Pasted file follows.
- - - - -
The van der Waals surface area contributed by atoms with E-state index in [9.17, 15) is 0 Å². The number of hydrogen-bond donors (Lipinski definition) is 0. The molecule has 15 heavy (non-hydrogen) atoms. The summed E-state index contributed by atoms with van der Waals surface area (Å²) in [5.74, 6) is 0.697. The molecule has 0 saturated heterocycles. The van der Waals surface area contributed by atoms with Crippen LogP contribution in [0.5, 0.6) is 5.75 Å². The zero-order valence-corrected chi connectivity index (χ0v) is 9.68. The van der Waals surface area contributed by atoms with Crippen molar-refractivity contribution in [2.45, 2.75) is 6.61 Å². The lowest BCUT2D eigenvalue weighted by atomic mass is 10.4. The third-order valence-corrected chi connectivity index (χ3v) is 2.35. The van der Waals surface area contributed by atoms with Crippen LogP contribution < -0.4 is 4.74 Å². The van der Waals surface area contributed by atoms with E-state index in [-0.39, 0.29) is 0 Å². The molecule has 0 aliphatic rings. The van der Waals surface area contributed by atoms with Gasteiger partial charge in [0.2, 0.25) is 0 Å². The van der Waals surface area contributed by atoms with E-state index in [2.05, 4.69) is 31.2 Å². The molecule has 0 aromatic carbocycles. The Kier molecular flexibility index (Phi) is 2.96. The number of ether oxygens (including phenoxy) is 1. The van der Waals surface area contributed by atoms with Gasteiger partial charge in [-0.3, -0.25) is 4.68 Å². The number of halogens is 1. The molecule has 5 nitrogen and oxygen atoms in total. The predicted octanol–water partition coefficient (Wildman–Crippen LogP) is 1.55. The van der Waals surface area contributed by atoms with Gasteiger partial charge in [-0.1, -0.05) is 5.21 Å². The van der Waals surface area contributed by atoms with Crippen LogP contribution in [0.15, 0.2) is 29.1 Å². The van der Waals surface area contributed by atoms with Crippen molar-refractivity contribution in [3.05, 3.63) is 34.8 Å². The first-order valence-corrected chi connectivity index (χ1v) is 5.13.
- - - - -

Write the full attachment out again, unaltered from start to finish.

The van der Waals surface area contributed by atoms with E-state index in [9.17, 15) is 0 Å². The number of hydrogen-bond donors (Lipinski definition) is 0. The molecule has 15 heavy (non-hydrogen) atoms. The summed E-state index contributed by atoms with van der Waals surface area (Å²) in [5.74, 6) is 0.697. The molecule has 0 saturated heterocycles. The van der Waals surface area contributed by atoms with Crippen LogP contribution in [0.5, 0.6) is 5.75 Å². The zero-order valence-corrected chi connectivity index (χ0v) is 9.68. The van der Waals surface area contributed by atoms with Crippen molar-refractivity contribution in [2.45, 2.75) is 6.61 Å². The lowest BCUT2D eigenvalue weighted by atomic mass is 10.4. The third-order valence-corrected chi connectivity index (χ3v) is 2.35. The van der Waals surface area contributed by atoms with Crippen LogP contribution < -0.4 is 4.74 Å². The van der Waals surface area contributed by atoms with E-state index in [-0.39, 0.29) is 0 Å². The molecule has 0 aliphatic rings. The van der Waals surface area contributed by atoms with Gasteiger partial charge in [0.2, 0.25) is 0 Å². The van der Waals surface area contributed by atoms with E-state index in [2.05, 4.69) is 31.2 Å². The molecule has 0 aromatic carbocycles. The Kier molecular flexibility index (Phi) is 2.96. The number of ether oxygens (including phenoxy) is 1. The van der Waals surface area contributed by atoms with Gasteiger partial charge in [-0.3, -0.25) is 4.68 Å². The number of halogens is 1. The molecule has 5 nitrogen and oxygen atoms in total. The predicted octanol–water partition coefficient (Wildman–Crippen LogP) is 1.55. The van der Waals surface area contributed by atoms with Gasteiger partial charge in [-0.1, -0.05) is 5.21 Å². The van der Waals surface area contributed by atoms with Crippen LogP contribution in [0.15, 0.2) is 29.1 Å². The van der Waals surface area contributed by atoms with Crippen molar-refractivity contribution in [3.05, 3.63) is 34.8 Å². The first-order valence-corrected chi connectivity index (χ1v) is 5.13.